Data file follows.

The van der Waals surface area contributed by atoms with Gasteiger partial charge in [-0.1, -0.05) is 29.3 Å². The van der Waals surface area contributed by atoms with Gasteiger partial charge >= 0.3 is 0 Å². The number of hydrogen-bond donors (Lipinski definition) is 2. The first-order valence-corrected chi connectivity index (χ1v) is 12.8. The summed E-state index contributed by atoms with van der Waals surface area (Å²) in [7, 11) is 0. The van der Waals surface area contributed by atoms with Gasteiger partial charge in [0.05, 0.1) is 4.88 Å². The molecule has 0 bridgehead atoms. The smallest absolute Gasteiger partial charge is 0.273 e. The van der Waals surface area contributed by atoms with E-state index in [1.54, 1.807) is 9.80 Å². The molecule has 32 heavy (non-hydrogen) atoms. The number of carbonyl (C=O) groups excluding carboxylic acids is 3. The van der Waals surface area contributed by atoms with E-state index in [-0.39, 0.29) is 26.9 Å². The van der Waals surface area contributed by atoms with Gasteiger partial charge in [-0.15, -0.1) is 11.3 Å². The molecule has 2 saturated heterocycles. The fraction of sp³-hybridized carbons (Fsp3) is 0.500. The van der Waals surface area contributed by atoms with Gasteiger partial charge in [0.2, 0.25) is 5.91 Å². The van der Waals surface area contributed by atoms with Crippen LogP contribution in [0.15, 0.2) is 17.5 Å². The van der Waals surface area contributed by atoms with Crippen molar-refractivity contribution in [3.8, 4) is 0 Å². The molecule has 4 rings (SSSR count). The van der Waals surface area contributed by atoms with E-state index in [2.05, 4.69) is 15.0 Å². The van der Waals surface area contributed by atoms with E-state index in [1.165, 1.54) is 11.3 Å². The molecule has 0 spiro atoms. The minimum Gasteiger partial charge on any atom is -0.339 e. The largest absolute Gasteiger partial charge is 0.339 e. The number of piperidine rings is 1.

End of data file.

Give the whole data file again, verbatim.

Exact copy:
The van der Waals surface area contributed by atoms with Gasteiger partial charge in [-0.1, -0.05) is 29.3 Å². The van der Waals surface area contributed by atoms with Gasteiger partial charge >= 0.3 is 0 Å². The number of hydrogen-bond donors (Lipinski definition) is 2. The first-order valence-corrected chi connectivity index (χ1v) is 12.8. The summed E-state index contributed by atoms with van der Waals surface area (Å²) in [7, 11) is 0. The van der Waals surface area contributed by atoms with Gasteiger partial charge in [0.05, 0.1) is 4.88 Å². The molecule has 0 bridgehead atoms. The smallest absolute Gasteiger partial charge is 0.273 e. The van der Waals surface area contributed by atoms with E-state index in [1.54, 1.807) is 9.80 Å². The molecule has 32 heavy (non-hydrogen) atoms. The number of carbonyl (C=O) groups excluding carboxylic acids is 3. The van der Waals surface area contributed by atoms with E-state index in [-0.39, 0.29) is 26.9 Å². The van der Waals surface area contributed by atoms with Gasteiger partial charge in [-0.15, -0.1) is 11.3 Å². The molecule has 2 saturated heterocycles. The fraction of sp³-hybridized carbons (Fsp3) is 0.500. The van der Waals surface area contributed by atoms with Gasteiger partial charge in [0.2, 0.25) is 5.91 Å². The van der Waals surface area contributed by atoms with Crippen LogP contribution in [0.15, 0.2) is 17.5 Å². The van der Waals surface area contributed by atoms with Crippen molar-refractivity contribution in [3.8, 4) is 0 Å². The molecule has 4 rings (SSSR count). The van der Waals surface area contributed by atoms with E-state index in [2.05, 4.69) is 15.0 Å². The van der Waals surface area contributed by atoms with E-state index in [1.165, 1.54) is 11.3 Å². The molecule has 0 spiro atoms. The minimum Gasteiger partial charge on any atom is -0.339 e. The largest absolute Gasteiger partial charge is 0.339 e. The number of piperidine rings is 1.